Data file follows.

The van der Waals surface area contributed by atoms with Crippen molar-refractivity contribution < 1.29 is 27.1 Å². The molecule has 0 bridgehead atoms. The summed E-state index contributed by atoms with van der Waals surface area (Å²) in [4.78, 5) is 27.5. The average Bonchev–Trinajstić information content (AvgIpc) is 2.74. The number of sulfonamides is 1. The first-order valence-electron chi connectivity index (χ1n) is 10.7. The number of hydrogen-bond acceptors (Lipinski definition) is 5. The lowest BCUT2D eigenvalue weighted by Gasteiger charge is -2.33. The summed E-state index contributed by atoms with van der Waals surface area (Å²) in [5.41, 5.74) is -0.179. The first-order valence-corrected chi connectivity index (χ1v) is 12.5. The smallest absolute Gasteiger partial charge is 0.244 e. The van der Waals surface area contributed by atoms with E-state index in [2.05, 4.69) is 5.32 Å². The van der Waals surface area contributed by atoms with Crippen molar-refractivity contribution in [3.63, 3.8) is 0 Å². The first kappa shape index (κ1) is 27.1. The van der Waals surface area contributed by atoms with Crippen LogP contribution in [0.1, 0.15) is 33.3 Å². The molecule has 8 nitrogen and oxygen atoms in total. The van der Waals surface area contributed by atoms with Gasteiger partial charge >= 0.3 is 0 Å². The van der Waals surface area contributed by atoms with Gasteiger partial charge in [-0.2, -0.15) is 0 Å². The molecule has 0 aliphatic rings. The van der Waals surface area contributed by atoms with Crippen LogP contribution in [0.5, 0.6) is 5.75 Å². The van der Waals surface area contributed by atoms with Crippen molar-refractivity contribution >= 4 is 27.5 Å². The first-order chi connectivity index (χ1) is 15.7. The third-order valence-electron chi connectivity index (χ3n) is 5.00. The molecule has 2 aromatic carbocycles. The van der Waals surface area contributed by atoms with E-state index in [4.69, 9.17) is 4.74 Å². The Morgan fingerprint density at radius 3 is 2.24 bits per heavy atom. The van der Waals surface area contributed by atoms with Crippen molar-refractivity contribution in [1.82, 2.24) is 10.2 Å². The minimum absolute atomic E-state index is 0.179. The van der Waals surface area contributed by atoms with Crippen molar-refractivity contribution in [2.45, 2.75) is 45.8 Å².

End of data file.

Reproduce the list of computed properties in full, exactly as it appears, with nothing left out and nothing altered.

The van der Waals surface area contributed by atoms with Crippen molar-refractivity contribution < 1.29 is 27.1 Å². The molecule has 0 bridgehead atoms. The summed E-state index contributed by atoms with van der Waals surface area (Å²) in [4.78, 5) is 27.5. The average Bonchev–Trinajstić information content (AvgIpc) is 2.74. The number of sulfonamides is 1. The first-order valence-electron chi connectivity index (χ1n) is 10.7. The number of hydrogen-bond acceptors (Lipinski definition) is 5. The lowest BCUT2D eigenvalue weighted by Gasteiger charge is -2.33. The summed E-state index contributed by atoms with van der Waals surface area (Å²) in [5.41, 5.74) is -0.179. The first-order valence-corrected chi connectivity index (χ1v) is 12.5. The smallest absolute Gasteiger partial charge is 0.244 e. The van der Waals surface area contributed by atoms with E-state index in [2.05, 4.69) is 5.32 Å². The van der Waals surface area contributed by atoms with Crippen molar-refractivity contribution in [3.63, 3.8) is 0 Å². The first kappa shape index (κ1) is 27.1. The van der Waals surface area contributed by atoms with Crippen LogP contribution in [0.1, 0.15) is 33.3 Å². The molecule has 8 nitrogen and oxygen atoms in total. The van der Waals surface area contributed by atoms with Gasteiger partial charge >= 0.3 is 0 Å². The van der Waals surface area contributed by atoms with Gasteiger partial charge in [-0.2, -0.15) is 0 Å². The molecule has 0 aliphatic rings. The van der Waals surface area contributed by atoms with Crippen LogP contribution in [0.5, 0.6) is 5.75 Å². The van der Waals surface area contributed by atoms with Crippen molar-refractivity contribution >= 4 is 27.5 Å². The first-order chi connectivity index (χ1) is 15.7. The third-order valence-electron chi connectivity index (χ3n) is 5.00. The molecule has 2 aromatic carbocycles. The van der Waals surface area contributed by atoms with E-state index in [4.69, 9.17) is 4.74 Å². The Morgan fingerprint density at radius 3 is 2.24 bits per heavy atom. The van der Waals surface area contributed by atoms with Crippen molar-refractivity contribution in [1.82, 2.24) is 10.2 Å². The minimum absolute atomic E-state index is 0.179. The van der Waals surface area contributed by atoms with Crippen molar-refractivity contribution in [2.45, 2.75) is 45.8 Å².